Efase is a writer for Parallax Media. He thoroughly enjoys esports, particularly Overwatch and Smash Bros. He hopes to expand the community by creating content that is easily accessible, regardless of past familiarity.
How a simple game made me more invested in fighting games than ever before
When Dragon Ball FighterZ released for the Switch a week ago, I decided to get it even though I already owned it for the PC. My reasoning was that it would make a great couch/multiplayer game that I could crack open whenever my friends came over. I didn’t play the PC version too often, mostly because it’s a game that, in my opinion, is better played while slumped on a couch. I saw the game as a fun little entry that I would occasionally play a few bouts of, but not much else.
And then the Switch release happened. I can’t really describe what changed, but all of a sudden I found myself looking at Youtube videos on how to extend your combos, what blockstrings are, and how to play the neutral. If any of those terms sound entirely unfamiliar to you, then don’t worry because even now I am not entirely certain what they mean. But I do know this: Dragon Ball FighterZ is a much deeper game than I gave it credit for.
The beauty of Dragon Ball FighterZ lies in its supposed simplicity. Unlike other fighting games, each character has a very limited amount of special moves. For example, every character has the traditional half-circle-forward/backward moves, two (or three, depending on the character) ultimate moves, and a couple more attacks. When you open the special move list, it’s usually quite succinct and straightforward. This means that practically anyone can use all of a character’s moves without much complication.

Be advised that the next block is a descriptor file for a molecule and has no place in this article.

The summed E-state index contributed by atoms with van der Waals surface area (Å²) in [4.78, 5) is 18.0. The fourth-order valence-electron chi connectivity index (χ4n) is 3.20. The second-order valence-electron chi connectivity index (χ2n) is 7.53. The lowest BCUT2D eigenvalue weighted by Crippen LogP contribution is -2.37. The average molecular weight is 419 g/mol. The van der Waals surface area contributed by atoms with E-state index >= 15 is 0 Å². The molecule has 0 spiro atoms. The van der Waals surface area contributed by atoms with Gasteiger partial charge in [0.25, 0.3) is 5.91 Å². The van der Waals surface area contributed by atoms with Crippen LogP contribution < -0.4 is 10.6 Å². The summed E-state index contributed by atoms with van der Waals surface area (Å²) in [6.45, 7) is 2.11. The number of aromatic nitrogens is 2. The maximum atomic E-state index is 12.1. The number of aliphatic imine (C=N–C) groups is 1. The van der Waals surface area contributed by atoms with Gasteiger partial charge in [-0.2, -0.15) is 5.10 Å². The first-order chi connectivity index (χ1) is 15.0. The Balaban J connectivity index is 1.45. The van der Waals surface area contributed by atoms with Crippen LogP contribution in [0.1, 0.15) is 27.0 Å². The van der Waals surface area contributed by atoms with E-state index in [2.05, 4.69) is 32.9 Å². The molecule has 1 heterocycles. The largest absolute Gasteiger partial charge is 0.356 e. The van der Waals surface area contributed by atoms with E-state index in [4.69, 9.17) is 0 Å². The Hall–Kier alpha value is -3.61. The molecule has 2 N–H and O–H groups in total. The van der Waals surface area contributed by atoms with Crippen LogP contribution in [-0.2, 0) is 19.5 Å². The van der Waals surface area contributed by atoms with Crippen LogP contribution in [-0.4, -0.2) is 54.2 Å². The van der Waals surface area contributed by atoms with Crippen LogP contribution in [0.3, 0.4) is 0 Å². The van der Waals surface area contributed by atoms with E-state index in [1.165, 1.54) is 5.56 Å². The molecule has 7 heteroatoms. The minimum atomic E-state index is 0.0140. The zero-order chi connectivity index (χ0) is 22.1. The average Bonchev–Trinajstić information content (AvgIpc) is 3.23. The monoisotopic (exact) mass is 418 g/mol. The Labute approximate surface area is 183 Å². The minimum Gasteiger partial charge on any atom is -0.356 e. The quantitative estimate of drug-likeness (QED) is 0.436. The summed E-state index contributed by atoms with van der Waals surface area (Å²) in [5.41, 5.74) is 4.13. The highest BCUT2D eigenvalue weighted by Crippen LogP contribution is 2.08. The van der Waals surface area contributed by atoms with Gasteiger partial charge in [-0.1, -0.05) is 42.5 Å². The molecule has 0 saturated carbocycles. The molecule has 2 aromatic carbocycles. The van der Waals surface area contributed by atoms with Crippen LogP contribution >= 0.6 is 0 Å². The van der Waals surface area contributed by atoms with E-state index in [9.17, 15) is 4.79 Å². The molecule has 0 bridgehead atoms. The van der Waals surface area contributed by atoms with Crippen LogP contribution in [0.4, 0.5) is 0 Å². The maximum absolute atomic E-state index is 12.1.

To make things even easier, mashing either the Light or Medium buttons will immediately make your character do an “auto-combo” which will let you do combos with significant damage pretty easily. All in all, this means that even casual players can easily pick up the game and have some fun.
Yet, there is more depth than just that. Like any other fighting game, Dragon Ball FighterZ lets players perform combos that are out of this world. Doing so requires a lot of practice and game knowledge, though, so not any player can do this. I’ve been playing for around 20 hours at this point, and I can still barely perform any cool combos. But let me tell you, few things are as satisfying as finally pulling off a “bread and butter” combo (a somewhat difficult combo that most characters in the game can perform) for the first time. When I finally managed to pull one off, I actually shouted out in excitement.
Dragon Ball FighterZ did what many other fighting games failed to do for me. It hooked me with simple, engaging gameplay and then lured me into its depths by promising more. I’ve played many fighting games over the years: Mortal Kombat, Street Fighter, Marvel vs. Capcom, etc. And while I had some fun with them, I never felt particularly inclined to take a dive into their mechanics, simply because they were so daunting.
Perhaps it is because the characters I am using are characters that I have watched engage in chilling fights and grew up with. Part of the enjoyment that I get from the game is shouting along the characters when I perform an ultimate (read: Final Flash) and moving forward that is something that will keep the game alive and well.
If this doesn’t give you chills, I don’t know what will.
If you haven’t yet, I strongly recommend trying out Dragon Ball FighterZ or at the very least watching some gameplay online. I am very partial to this particular match. The game is currently out on Xbox One, PlayStation 4, Switch, and PC. For more content on Dragon Ball FighterZ, stay tuned to our site.